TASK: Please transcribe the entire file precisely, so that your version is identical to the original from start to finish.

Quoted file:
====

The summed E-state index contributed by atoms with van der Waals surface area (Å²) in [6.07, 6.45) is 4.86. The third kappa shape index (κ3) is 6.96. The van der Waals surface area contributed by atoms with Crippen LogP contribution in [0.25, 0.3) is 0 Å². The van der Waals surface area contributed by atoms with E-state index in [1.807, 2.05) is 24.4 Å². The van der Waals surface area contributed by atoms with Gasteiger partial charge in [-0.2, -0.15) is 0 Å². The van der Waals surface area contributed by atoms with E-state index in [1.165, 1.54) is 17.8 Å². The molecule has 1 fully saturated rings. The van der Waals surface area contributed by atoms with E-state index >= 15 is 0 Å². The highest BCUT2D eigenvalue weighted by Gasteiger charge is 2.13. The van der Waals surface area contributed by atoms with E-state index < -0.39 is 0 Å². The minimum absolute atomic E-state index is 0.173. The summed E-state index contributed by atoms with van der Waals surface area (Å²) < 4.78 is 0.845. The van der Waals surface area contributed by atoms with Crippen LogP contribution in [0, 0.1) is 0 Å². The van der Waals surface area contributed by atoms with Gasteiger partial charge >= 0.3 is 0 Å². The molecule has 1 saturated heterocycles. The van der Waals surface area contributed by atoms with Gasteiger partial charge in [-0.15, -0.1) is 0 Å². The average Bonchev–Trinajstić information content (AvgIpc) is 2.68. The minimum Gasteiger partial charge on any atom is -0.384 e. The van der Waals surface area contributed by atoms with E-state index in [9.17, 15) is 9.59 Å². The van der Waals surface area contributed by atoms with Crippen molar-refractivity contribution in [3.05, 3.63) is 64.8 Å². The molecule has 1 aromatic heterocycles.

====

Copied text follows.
The summed E-state index contributed by atoms with van der Waals surface area (Å²) in [6.07, 6.45) is 4.86. The third kappa shape index (κ3) is 6.96. The van der Waals surface area contributed by atoms with Crippen LogP contribution in [0.25, 0.3) is 0 Å². The van der Waals surface area contributed by atoms with E-state index in [1.807, 2.05) is 24.4 Å². The van der Waals surface area contributed by atoms with Gasteiger partial charge in [-0.2, -0.15) is 0 Å². The van der Waals surface area contributed by atoms with E-state index in [1.165, 1.54) is 17.8 Å². The molecule has 1 fully saturated rings. The van der Waals surface area contributed by atoms with E-state index >= 15 is 0 Å². The highest BCUT2D eigenvalue weighted by Gasteiger charge is 2.13. The van der Waals surface area contributed by atoms with E-state index < -0.39 is 0 Å². The minimum absolute atomic E-state index is 0.173. The summed E-state index contributed by atoms with van der Waals surface area (Å²) < 4.78 is 0.845. The van der Waals surface area contributed by atoms with Crippen LogP contribution in [0, 0.1) is 0 Å². The van der Waals surface area contributed by atoms with Gasteiger partial charge >= 0.3 is 0 Å². The molecule has 1 saturated heterocycles. The van der Waals surface area contributed by atoms with Gasteiger partial charge in [-0.15, -0.1) is 0 Å². The average Bonchev–Trinajstić information content (AvgIpc) is 2.68. The minimum Gasteiger partial charge on any atom is -0.384 e. The van der Waals surface area contributed by atoms with E-state index in [9.17, 15) is 9.59 Å². The van der Waals surface area contributed by atoms with Crippen molar-refractivity contribution in [3.05, 3.63) is 64.8 Å². The molecule has 1 aromatic heterocycles.